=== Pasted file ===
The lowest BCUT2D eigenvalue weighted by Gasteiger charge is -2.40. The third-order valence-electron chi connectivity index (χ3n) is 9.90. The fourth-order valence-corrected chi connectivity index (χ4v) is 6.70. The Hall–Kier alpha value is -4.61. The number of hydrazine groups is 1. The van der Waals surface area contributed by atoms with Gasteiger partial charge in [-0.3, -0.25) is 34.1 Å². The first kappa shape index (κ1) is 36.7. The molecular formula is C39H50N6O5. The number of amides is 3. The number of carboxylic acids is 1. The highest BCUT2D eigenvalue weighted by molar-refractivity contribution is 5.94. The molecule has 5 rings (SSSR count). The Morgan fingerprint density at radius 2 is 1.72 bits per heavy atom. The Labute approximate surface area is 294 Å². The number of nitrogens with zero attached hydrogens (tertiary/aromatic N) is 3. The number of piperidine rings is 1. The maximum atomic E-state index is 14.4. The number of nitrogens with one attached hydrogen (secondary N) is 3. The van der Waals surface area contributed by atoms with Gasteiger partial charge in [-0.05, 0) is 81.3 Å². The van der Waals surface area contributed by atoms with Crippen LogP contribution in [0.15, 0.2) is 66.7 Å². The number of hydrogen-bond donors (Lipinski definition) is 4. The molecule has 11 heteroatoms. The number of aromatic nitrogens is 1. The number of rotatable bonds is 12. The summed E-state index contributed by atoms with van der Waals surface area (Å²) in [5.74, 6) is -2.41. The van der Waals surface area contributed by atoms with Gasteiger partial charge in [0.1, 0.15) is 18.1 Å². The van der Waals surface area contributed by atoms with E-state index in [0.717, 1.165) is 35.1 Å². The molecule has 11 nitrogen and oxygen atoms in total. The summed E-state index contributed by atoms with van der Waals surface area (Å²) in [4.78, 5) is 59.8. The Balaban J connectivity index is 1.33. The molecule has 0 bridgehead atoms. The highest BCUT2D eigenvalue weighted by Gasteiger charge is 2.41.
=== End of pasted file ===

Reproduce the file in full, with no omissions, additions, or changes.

The lowest BCUT2D eigenvalue weighted by Gasteiger charge is -2.40. The third-order valence-electron chi connectivity index (χ3n) is 9.90. The fourth-order valence-corrected chi connectivity index (χ4v) is 6.70. The Hall–Kier alpha value is -4.61. The number of hydrazine groups is 1. The van der Waals surface area contributed by atoms with Gasteiger partial charge in [-0.3, -0.25) is 34.1 Å². The first kappa shape index (κ1) is 36.7. The molecular formula is C39H50N6O5. The number of amides is 3. The number of carboxylic acids is 1. The highest BCUT2D eigenvalue weighted by molar-refractivity contribution is 5.94. The molecule has 5 rings (SSSR count). The Morgan fingerprint density at radius 2 is 1.72 bits per heavy atom. The Labute approximate surface area is 294 Å². The number of nitrogens with zero attached hydrogens (tertiary/aromatic N) is 3. The number of piperidine rings is 1. The maximum atomic E-state index is 14.4. The number of nitrogens with one attached hydrogen (secondary N) is 3. The van der Waals surface area contributed by atoms with Gasteiger partial charge in [-0.05, 0) is 81.3 Å². The van der Waals surface area contributed by atoms with Crippen LogP contribution in [0.15, 0.2) is 66.7 Å². The number of hydrogen-bond donors (Lipinski definition) is 4. The molecule has 11 heteroatoms. The number of aromatic nitrogens is 1. The number of rotatable bonds is 12. The summed E-state index contributed by atoms with van der Waals surface area (Å²) in [5.74, 6) is -2.41. The van der Waals surface area contributed by atoms with Gasteiger partial charge in [0.1, 0.15) is 18.1 Å². The van der Waals surface area contributed by atoms with E-state index in [0.717, 1.165) is 35.1 Å². The molecule has 11 nitrogen and oxygen atoms in total. The summed E-state index contributed by atoms with van der Waals surface area (Å²) in [4.78, 5) is 59.8. The Balaban J connectivity index is 1.33. The molecule has 0 bridgehead atoms. The highest BCUT2D eigenvalue weighted by Gasteiger charge is 2.41.